Federal Courts have a more formal atmosphere than most State Courts. Federal judges are appointed for life by the President of the United States with Senate confirmation. Federal Courts require strict adherence to their court procedures and laws are often quite different than in State Courts. In California the search and seizure laws musty adhere to the Federal rules and criminal procedures due to passage of California’s Proposition 8 passed several years ago. Criminal defense attorneys must know the Federal rules of search and seizure in order to be effective and successful in defending clients in the California State Courts as well as the Federal Courts.

If convicted of a federal crime, a defendant must serve approximately 85 % of the imposed sentence plus a period of supervised parole.

Sentences are based upon the type of crime and the U.S. Federal Sentencing Guidelines.

The judges are no longer required to impose the sentences called for by the guidelines however they are considered the most controlling factor to be considered when imposing the punishment. The guidelines were created by a sentencing commission established by the United States Congress. Please refer to the Margolin Guide to State and Federal Marijuana Laws ( available here on my web site ) to read the examples of sentencing guidelines in cases involving marijuana offenses. Sentencing for all of the Federal Drug crimes are determined by converting the amount of drugs involved into the level of sentencing ranges based on the marijuana sentencing guidelines . In the U.S. Federal Guidelines you will find the conversion of the type of drug and amounts converted to the weights referenced on the marijuana sentencing guidelines to determine the recommended the sentence to be imposed.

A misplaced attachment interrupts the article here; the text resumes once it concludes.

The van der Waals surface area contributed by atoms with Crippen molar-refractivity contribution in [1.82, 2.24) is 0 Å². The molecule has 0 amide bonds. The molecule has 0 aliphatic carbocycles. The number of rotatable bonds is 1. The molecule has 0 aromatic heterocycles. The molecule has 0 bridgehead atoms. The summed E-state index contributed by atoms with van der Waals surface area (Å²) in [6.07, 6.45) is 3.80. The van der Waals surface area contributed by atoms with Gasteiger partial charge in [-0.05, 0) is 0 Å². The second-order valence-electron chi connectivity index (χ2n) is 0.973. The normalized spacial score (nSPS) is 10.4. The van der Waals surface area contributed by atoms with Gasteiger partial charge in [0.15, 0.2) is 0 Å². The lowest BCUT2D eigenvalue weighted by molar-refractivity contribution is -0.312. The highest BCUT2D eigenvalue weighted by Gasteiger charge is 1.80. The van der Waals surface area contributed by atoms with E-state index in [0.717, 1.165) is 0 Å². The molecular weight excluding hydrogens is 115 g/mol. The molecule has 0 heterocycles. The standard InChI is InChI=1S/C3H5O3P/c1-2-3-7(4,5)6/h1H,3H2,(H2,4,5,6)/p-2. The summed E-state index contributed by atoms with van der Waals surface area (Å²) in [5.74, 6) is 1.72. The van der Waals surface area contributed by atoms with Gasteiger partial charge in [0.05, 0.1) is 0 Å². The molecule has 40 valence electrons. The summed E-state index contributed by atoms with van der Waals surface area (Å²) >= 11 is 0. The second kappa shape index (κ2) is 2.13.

The first court proceeding after arrest or notice to appear in the Federal system is the arrangement in the Magistrate Court. Arraignment is where the defendant and his counsel are advised of the charges and the rights afforded to a defendant. A complaint is presented to the Magistrate and the defendant which describes the facts. circumstances of the allegations and the offenses charged. Bail is first considered at this time and in cases where the potential sentence is ten years or more there is a presumption that there will be detention without bail be allowed. Please note that I have in several recent Federal cases where I was successful in having bail set bail notwithstanding the governments request for detention without bail and the presumption . See the Margolin Guide to State of California and Federal Marijuana Laws here on this web site for information about Federal and State Bail amount ranges. Drug offenses can be charged in either and both Federal Courts and State Courts. However unless there are very large quantities involved ( i.e. 1000s of marijuana plants ) drug cases are usually prosecuted in state court. During the period in which the case is in magistrate proceedings level a preliminary hearing is set however almost without exception the an indictment will be sought from the Grand Jury. This is done so that the prosecution can avoid a preliminary hearing before the magistrate which would allow cross examination of witnesses , etc. Plea negotiations may be sought to avoid charges and obtain plea bargains in some cases. After the proceeding on the complaint have been completed if the case is not resolved by dismissal or disposition the matter proceeds to the US district court upon the filling of an indictment. In the Federal District Court motions to suppress evidence , and other important pre trial motions may be appropriate and which can result in dismissal of the charges. Plea agreements are often obtained otherwise the case must proceed to trial in the District Court. California has four District courts. Central, Northern , Eastern and Southern . I am a member of all of them for many years and have defended my clients in each one .